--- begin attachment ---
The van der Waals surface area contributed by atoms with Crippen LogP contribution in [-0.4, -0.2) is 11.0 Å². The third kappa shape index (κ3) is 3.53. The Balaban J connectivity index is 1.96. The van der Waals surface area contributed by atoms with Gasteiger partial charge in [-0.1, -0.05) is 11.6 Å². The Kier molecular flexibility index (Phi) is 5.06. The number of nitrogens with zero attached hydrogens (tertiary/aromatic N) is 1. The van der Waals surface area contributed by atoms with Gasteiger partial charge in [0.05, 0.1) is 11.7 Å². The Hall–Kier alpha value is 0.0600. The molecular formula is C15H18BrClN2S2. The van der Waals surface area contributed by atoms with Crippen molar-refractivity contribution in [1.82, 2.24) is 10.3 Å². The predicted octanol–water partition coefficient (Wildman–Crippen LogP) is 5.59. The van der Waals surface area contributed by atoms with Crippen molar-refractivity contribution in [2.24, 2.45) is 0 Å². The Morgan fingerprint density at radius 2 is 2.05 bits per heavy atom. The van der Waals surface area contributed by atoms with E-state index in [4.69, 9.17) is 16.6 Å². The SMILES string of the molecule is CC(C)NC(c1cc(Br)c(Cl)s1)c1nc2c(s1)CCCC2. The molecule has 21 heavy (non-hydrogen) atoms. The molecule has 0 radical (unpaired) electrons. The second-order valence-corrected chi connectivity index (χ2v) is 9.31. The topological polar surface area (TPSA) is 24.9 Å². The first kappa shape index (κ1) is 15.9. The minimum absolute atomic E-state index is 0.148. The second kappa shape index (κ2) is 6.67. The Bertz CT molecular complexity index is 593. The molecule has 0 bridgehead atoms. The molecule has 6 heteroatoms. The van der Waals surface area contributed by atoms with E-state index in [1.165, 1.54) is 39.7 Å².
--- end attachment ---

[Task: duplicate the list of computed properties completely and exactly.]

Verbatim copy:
The van der Waals surface area contributed by atoms with Crippen LogP contribution in [-0.4, -0.2) is 11.0 Å². The third kappa shape index (κ3) is 3.53. The Balaban J connectivity index is 1.96. The van der Waals surface area contributed by atoms with Gasteiger partial charge in [-0.1, -0.05) is 11.6 Å². The Kier molecular flexibility index (Phi) is 5.06. The number of nitrogens with zero attached hydrogens (tertiary/aromatic N) is 1. The van der Waals surface area contributed by atoms with Gasteiger partial charge in [0.05, 0.1) is 11.7 Å². The Hall–Kier alpha value is 0.0600. The molecular formula is C15H18BrClN2S2. The van der Waals surface area contributed by atoms with Crippen molar-refractivity contribution in [1.82, 2.24) is 10.3 Å². The predicted octanol–water partition coefficient (Wildman–Crippen LogP) is 5.59. The van der Waals surface area contributed by atoms with Crippen molar-refractivity contribution in [2.24, 2.45) is 0 Å². The Morgan fingerprint density at radius 2 is 2.05 bits per heavy atom. The van der Waals surface area contributed by atoms with E-state index in [4.69, 9.17) is 16.6 Å². The SMILES string of the molecule is CC(C)NC(c1cc(Br)c(Cl)s1)c1nc2c(s1)CCCC2. The molecule has 21 heavy (non-hydrogen) atoms. The molecule has 0 radical (unpaired) electrons. The second-order valence-corrected chi connectivity index (χ2v) is 9.31. The topological polar surface area (TPSA) is 24.9 Å². The first kappa shape index (κ1) is 15.9. The minimum absolute atomic E-state index is 0.148. The second kappa shape index (κ2) is 6.67. The Bertz CT molecular complexity index is 593. The molecule has 0 bridgehead atoms. The molecule has 6 heteroatoms. The van der Waals surface area contributed by atoms with E-state index in [1.165, 1.54) is 39.7 Å².